Twenty minutes later I am there again, this time with a large tray holding six traps set with delicious smoked Gouda as bait. I contemplate, just for one moment that perhaps I look like a waitress- yea, a waitress wearing wellington boots and a respirator. I go back through the same motions, back to having my heart in my mouth and the dark corners and screaming silence. I place the tray. I back out. I screw the board back in place and for good measure I push the heavy computer desk up against the wall. Mission accomplished.

A week later, after hearing no squeaks or struggles from the live traps M and I go back in, though without my home-alone-theatrics. The cheese is undisturbed, the traps are empty and there is no sign of activity. We haven't heard a peep from the mouse since and I wonder if I imagined it in the first place. Perhaps it was squirrels on the roof or a bird caught somewhere? Perhaps the mouse moved out because it didn't like Gouda.

Thursday, August 27, 2009

Wherever I lay my hat, that's my home

I've been feeling homesick recently, but now I have that song stuck in my head and I am feeling an uncontrollable urge to talk about hats. I've owned some really good hats in the past and have an unfortunate habit of losing them. There were two in particular that I loved and lost during the party years when I lived in Toronto in my early twenties. I'd ended up there by mistake after a two week holiday from the UK went in a funny direction and I threw my ticket home into the bin at Toronto airport at six-in-the-morning and ended up staying there for four years.
Both of these hats were presents from my mum, and both were lost on spectacularly drunken nights out. I was so gutted by the time that I lost hat number-two that I actually made 'Missing' posters and stuck them up around the warehouse district where I vaguely remember attending some after-hours party. My poor friend S who'd been out with me the night before was pulled from his bed at an early hour and forced to help me retrace our steps that had apparently included several bars, a fast food joint, an art opening a wee in an alley and the after hours club.

Spurned by my throbbing head and churning stomach we traipsed through Toronto's back streets, me frantic to catch site of a glimpse of red and green (yes, the favourite hat was red and green) or even for some sodden little pile of fabric that would pop back into shape in the washing machine. But there was nothing.

I know exactly what happened to it, the problem was where. I was wearing one of my signature outfits of the time: black boots, black opaque tights, an extremely short green suede skirt (that probably made me look like an extra from a Robin Hood pantomime), a black scoop-necked top, false eyelashes, a chunky black belt and a vintage leather purse that attached to my belt ensuring that I didn't get separated from my money, keys and God forbid, my lip balm. Last, but definitely not least, I was wearing a clip. My good friend D says that I have survival skills and the clip was an early example of this, probably implemented after the loss of the first hat. The clip was to attach my hat to my belt when I inevitably took it off in some hot bar somewhere. But somewhere in my well-laid plans something went wrong and I was left in my Robin Hood pantomime costume sans hat.

After the search was exhausted and poor S had been allowed to go back to his bed and I went back home, I cried. Which is kind of funny seeing as I don't think I ever really cried when my parents divorced or when my grandparents died or when I lost touch with my best friend. I am a squirrel you see- I like stashing things away especially when they involve anything unsafe, like crying. I like to pack it all down uncomfortably inside me and then I occasionally allow a little bit to seep out over something unimportant like an ambulance rushing past late at night, or a daft TV advert or perhaps, a lost hat. I've gone off-topic here....I was talking about the clip. Deep down I knew the fate of the hat- I knew it's clock was ticking and I installed the clip to try to avert or maybe just delay that fate. But the clip, the hat or perhaps even the belt failed me while I danced the night away somewhere and come to think of it, I have had a slight aversion to belts ever since. Sort of like my fear of fruit- I avoid them unless absolutely necessary.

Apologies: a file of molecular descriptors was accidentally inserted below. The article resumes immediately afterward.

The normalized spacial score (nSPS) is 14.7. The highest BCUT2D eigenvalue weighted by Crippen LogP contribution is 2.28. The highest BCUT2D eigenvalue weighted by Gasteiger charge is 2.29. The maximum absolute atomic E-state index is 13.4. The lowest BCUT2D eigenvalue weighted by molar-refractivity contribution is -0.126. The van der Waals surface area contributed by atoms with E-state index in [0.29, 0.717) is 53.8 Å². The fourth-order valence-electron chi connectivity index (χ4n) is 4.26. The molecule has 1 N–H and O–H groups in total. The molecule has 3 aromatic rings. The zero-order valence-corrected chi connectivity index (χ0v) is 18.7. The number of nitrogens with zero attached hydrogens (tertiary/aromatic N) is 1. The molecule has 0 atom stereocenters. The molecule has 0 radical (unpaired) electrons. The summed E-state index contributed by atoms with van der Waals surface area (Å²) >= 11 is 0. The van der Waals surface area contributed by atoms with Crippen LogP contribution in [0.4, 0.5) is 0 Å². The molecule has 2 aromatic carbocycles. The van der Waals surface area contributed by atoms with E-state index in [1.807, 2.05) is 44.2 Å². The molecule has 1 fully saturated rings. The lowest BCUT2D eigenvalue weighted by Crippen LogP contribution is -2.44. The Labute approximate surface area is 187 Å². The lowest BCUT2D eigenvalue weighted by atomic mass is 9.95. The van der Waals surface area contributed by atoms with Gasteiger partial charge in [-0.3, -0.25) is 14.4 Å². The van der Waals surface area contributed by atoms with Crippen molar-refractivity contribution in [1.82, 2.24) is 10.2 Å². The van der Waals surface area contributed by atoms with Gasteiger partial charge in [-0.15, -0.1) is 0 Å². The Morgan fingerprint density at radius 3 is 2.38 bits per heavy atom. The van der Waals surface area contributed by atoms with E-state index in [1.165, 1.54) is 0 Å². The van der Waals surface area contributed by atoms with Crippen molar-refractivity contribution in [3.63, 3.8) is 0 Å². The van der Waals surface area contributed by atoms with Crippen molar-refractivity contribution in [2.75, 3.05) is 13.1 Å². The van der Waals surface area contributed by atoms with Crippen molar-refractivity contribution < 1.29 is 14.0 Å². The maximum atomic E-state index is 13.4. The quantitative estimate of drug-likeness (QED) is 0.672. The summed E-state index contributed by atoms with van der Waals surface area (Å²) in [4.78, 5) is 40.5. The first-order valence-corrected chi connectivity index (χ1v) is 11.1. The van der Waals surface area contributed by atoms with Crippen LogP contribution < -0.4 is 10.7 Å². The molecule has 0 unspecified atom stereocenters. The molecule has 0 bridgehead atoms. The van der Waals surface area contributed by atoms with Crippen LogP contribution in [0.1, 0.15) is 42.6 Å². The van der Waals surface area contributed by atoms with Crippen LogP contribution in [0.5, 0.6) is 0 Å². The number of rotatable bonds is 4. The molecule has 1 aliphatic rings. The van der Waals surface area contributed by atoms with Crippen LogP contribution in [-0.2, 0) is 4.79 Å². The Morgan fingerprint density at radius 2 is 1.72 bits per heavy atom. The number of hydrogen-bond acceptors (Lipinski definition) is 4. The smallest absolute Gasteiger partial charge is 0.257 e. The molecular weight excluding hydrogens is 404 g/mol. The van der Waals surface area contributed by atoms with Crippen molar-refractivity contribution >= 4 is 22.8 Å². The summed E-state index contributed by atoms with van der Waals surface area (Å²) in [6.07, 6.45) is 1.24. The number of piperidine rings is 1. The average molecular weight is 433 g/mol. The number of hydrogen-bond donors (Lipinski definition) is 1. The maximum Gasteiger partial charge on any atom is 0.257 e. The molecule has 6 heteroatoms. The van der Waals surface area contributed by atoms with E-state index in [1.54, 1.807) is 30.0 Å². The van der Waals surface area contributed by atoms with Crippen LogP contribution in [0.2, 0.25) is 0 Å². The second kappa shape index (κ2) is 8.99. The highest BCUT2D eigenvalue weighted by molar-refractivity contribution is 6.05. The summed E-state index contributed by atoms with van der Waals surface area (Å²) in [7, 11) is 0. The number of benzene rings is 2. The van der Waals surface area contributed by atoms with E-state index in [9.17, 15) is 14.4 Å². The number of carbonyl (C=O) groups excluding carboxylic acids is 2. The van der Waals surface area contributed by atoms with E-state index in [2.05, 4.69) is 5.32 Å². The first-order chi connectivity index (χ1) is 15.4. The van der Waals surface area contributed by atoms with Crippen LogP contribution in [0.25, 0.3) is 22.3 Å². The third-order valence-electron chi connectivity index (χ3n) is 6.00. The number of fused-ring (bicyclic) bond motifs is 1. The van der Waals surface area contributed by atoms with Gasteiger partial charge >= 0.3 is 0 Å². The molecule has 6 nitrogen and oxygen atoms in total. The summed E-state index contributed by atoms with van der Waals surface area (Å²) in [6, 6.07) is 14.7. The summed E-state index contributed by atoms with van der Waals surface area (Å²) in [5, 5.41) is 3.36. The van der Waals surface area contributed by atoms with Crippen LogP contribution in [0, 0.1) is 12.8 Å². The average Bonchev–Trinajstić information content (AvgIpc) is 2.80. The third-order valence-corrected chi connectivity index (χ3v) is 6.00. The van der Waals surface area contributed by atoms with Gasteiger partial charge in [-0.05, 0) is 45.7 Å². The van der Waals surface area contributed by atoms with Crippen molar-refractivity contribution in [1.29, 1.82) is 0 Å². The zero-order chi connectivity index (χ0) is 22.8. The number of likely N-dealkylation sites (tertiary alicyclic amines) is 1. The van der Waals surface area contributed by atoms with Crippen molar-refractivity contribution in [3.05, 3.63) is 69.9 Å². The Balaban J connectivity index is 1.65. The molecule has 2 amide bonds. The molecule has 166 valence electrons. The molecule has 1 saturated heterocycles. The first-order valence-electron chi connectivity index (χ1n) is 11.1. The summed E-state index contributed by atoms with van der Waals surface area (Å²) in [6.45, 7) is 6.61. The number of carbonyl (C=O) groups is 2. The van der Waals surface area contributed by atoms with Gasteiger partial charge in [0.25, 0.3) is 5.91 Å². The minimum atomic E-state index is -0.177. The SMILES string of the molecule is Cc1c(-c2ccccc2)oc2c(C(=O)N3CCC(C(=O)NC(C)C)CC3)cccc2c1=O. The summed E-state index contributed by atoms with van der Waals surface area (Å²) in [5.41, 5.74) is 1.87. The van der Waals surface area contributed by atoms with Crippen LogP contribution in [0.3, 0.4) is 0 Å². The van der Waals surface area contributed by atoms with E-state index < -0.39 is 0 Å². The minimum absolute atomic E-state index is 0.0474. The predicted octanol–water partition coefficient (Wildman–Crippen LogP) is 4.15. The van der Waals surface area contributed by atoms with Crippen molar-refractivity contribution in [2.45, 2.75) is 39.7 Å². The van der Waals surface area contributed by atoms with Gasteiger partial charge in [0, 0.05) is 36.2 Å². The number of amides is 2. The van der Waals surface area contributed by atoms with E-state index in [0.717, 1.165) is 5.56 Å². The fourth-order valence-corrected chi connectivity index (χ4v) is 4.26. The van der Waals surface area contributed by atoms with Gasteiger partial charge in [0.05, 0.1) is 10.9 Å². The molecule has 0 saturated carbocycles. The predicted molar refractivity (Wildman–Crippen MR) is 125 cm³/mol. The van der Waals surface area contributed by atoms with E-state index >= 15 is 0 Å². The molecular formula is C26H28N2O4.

This was meant to be a piece about homesickness but it appears that I know far more about hats and belts and clips and drunken nights out than I do about where exactly my home is. The one thing that I can see clearly is this: If wherever you lay your hat is your home and you are a serial loser of hats- you've got a problem.

Thursday, August 20, 2009

Total and utter waste of ink

From February 1984- when I was 12- I was a committed, fastidious and obsessive keeper of a diary. I would have died for my little red & white book; it meant everything to me and despite the fact that I lived with a family who respected privacy I squirrelled it carefully away, paranoid that someone was going to read through it and find out my deepest dark secrets. The fact of the matter was that no one, even my older brother was in the slightest bit interested.
I kept diaries on and off till I was about 20, when between college, work, the pub and drunken stupors there was simply not time to write. The little red & white book, it's covers hanging off from over-use was, along with it's army of successors tossed unceremoniously into a dusty old box where it sat untouched for a decade and a half.

Now, we all know that youth is wasted on the young and all that but I was pretty sure that i was quite aware and profound as a teenager, so it was with riducolus excitement that I unearthed the box of diaries from my mother's attic last time we were visiting the UK and brought them back to Canada with me. Though I was aching at the thought of reading through these detailed accounts of the eighties and early nineties, I waited until my good friend N, a partner in crime since high-school was visiting and together we lugged our heavy bags to the pub and ordered a bottle of wine.